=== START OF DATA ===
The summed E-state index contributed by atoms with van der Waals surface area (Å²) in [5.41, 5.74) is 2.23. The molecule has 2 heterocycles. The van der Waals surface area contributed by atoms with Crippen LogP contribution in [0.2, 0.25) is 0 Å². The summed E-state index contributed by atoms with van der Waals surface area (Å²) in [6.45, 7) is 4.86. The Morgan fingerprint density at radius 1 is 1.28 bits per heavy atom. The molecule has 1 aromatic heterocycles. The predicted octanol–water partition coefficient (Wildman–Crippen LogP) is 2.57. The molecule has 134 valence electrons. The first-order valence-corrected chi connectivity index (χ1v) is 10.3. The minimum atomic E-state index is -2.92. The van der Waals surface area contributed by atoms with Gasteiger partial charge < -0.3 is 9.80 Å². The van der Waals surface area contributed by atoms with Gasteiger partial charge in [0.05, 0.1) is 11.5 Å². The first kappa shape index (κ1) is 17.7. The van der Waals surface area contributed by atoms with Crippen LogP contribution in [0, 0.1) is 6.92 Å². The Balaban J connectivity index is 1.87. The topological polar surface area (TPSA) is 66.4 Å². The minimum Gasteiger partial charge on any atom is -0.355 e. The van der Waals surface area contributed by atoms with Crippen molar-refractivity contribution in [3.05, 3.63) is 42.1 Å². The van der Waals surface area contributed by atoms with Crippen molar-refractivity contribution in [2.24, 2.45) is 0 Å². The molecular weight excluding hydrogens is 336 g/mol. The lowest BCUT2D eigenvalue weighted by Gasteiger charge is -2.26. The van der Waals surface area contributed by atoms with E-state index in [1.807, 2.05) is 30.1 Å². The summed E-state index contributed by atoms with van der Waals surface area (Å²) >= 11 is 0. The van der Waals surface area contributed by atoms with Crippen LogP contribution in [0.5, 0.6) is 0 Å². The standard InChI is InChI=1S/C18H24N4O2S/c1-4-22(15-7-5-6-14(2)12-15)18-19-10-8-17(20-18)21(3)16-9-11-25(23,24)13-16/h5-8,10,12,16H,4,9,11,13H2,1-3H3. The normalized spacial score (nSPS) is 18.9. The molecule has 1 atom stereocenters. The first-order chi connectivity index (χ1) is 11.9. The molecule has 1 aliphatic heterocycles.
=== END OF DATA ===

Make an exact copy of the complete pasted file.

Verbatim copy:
The summed E-state index contributed by atoms with van der Waals surface area (Å²) in [5.41, 5.74) is 2.23. The molecule has 2 heterocycles. The van der Waals surface area contributed by atoms with Crippen LogP contribution in [0.2, 0.25) is 0 Å². The summed E-state index contributed by atoms with van der Waals surface area (Å²) in [6.45, 7) is 4.86. The Morgan fingerprint density at radius 1 is 1.28 bits per heavy atom. The molecule has 1 aromatic heterocycles. The predicted octanol–water partition coefficient (Wildman–Crippen LogP) is 2.57. The molecule has 134 valence electrons. The first-order valence-corrected chi connectivity index (χ1v) is 10.3. The minimum atomic E-state index is -2.92. The van der Waals surface area contributed by atoms with Gasteiger partial charge < -0.3 is 9.80 Å². The van der Waals surface area contributed by atoms with Gasteiger partial charge in [0.05, 0.1) is 11.5 Å². The first kappa shape index (κ1) is 17.7. The van der Waals surface area contributed by atoms with Crippen LogP contribution in [0, 0.1) is 6.92 Å². The Balaban J connectivity index is 1.87. The topological polar surface area (TPSA) is 66.4 Å². The minimum Gasteiger partial charge on any atom is -0.355 e. The van der Waals surface area contributed by atoms with Crippen molar-refractivity contribution in [3.05, 3.63) is 42.1 Å². The van der Waals surface area contributed by atoms with Crippen molar-refractivity contribution in [2.24, 2.45) is 0 Å². The molecular weight excluding hydrogens is 336 g/mol. The lowest BCUT2D eigenvalue weighted by Gasteiger charge is -2.26. The van der Waals surface area contributed by atoms with E-state index in [1.807, 2.05) is 30.1 Å². The summed E-state index contributed by atoms with van der Waals surface area (Å²) >= 11 is 0. The van der Waals surface area contributed by atoms with Crippen LogP contribution in [0.5, 0.6) is 0 Å². The standard InChI is InChI=1S/C18H24N4O2S/c1-4-22(15-7-5-6-14(2)12-15)18-19-10-8-17(20-18)21(3)16-9-11-25(23,24)13-16/h5-8,10,12,16H,4,9,11,13H2,1-3H3. The normalized spacial score (nSPS) is 18.9. The molecule has 1 atom stereocenters. The first-order chi connectivity index (χ1) is 11.9. The molecule has 1 aliphatic heterocycles.